When I lived in England, my colleagues quickly taught me that I must say “insect” (not “bug”) unless I specifically meant “bed-bug.”
In the U.S., bug applies to every conceivable type of insect.
Bug also does duty as both noun and verb in many contexts–and not only in the U.S.
NOTE: When I pick up quotations from the web, I don’t edit them.
Police bugged a safe house where Rosemary West stayed before she was charged with murder but she said nothing that incriminated herself, Winchester Crown Court was told yesterday. –Will Bennett in The Independent (UK)
I dont think surround sound headphones is a gimmick or only for the hardcore gaming i recenlty brought a pair so i can watch a full hd movvie with surround wuthout bugging the neighbours when a car blows up at 3 in the morning. –Australian Forum user
A bug tracking system is a software application that is designed to help quality assurance and programmers keep track of reported software bugs in their work. It may be regarded as a sort of issue tracking system. –Wikipedia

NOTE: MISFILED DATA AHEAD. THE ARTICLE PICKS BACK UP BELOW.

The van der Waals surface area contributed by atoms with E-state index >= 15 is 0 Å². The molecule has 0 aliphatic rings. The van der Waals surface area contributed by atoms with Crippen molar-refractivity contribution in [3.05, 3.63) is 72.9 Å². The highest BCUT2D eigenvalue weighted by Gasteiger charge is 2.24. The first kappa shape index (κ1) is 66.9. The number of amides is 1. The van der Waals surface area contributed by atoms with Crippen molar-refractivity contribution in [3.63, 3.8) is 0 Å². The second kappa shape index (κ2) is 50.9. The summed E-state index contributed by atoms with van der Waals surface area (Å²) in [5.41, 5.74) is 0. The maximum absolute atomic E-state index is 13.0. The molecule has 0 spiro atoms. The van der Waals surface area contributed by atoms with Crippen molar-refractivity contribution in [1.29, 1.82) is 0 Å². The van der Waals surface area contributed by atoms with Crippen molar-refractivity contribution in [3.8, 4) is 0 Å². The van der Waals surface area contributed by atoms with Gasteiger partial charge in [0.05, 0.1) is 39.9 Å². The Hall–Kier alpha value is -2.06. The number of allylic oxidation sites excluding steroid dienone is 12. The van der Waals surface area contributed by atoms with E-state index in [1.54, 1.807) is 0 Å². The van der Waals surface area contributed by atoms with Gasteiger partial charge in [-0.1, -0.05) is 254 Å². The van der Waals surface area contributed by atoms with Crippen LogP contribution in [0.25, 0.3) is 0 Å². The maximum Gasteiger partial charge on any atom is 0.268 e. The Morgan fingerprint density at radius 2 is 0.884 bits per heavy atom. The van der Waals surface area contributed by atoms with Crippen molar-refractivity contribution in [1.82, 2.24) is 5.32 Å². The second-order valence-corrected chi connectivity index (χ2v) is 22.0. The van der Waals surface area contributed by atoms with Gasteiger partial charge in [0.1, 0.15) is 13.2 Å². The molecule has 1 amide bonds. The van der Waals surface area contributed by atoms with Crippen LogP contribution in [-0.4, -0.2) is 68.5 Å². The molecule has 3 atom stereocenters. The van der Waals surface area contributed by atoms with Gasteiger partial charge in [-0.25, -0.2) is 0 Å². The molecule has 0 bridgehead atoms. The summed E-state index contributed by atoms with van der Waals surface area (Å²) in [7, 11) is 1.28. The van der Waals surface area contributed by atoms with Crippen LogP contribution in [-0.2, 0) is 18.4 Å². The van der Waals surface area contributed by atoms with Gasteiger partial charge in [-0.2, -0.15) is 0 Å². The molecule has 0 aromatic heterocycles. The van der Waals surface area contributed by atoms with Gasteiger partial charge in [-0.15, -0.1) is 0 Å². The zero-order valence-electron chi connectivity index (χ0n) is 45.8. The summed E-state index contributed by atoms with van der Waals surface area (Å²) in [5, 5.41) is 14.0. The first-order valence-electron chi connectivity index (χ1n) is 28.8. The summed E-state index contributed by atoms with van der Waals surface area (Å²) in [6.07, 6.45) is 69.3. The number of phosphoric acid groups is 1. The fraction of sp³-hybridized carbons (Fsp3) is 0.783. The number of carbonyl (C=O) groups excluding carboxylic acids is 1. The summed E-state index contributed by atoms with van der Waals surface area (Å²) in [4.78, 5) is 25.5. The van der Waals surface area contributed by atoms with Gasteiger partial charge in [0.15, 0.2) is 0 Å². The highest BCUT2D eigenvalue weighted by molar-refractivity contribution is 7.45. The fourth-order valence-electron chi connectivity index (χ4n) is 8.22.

The most important part of reporting a bug is giving the programmer the ability to duplicate the bug on his machine. If we cannot find a bug, we cannot fix it. –tech advice site
Someone needs to put a bug in Coach G’s ear about this guy……… –comment on sports blog
They say the spell that he gets under
From double-barrelled thunder makes his
Eyes bug out like he’s insane –song lyrics
The word bug as applied to scary insects probably derives from M.E. bugge “something frightening, scarecrow,” a meaning obsolete except in bugbear. The bogey-man [boogy-man in my family] is related.
The word’s application to insects may have been influenced by an Old English word meaning “beetle.”
Bug as a Noun
bug – “defect in a machine” – may have been coined by Thomas Edison.
jitterbug – a swing dance of the 1930s. Also used as a verb.
humbug -” trick, joke, hoax.” Dates from 18th century student slang and no one says it anymore. However, if you’ve read or seen A Christmas Carol by Dickens, you know the word.
Bug as a Verb
The verb to bug, “equip with a concealed recording device” entered the language as long ago as 1919.
debug – “remove defects from a machine or software”
to bug meaning “to annoy” dates from 1949.
to bug meaning “to bulge” dates from 1870s and may derive from a variant pronunciation of the word bulge.
bug off – “go away!” 1950s; derived from British slang bugger off,
Bug as a Suffix
The suffix -bug added to a word can create a noun meaning “a person obsessed with…” Firebug, “a fire-setter” dates from 1841. Shutterbug, “picture-taking enthusiast,” 1940.
litterbug – “irresponsible person who drops trash anywhere” – first recorded 1947, but the verb littering came later, in 1960.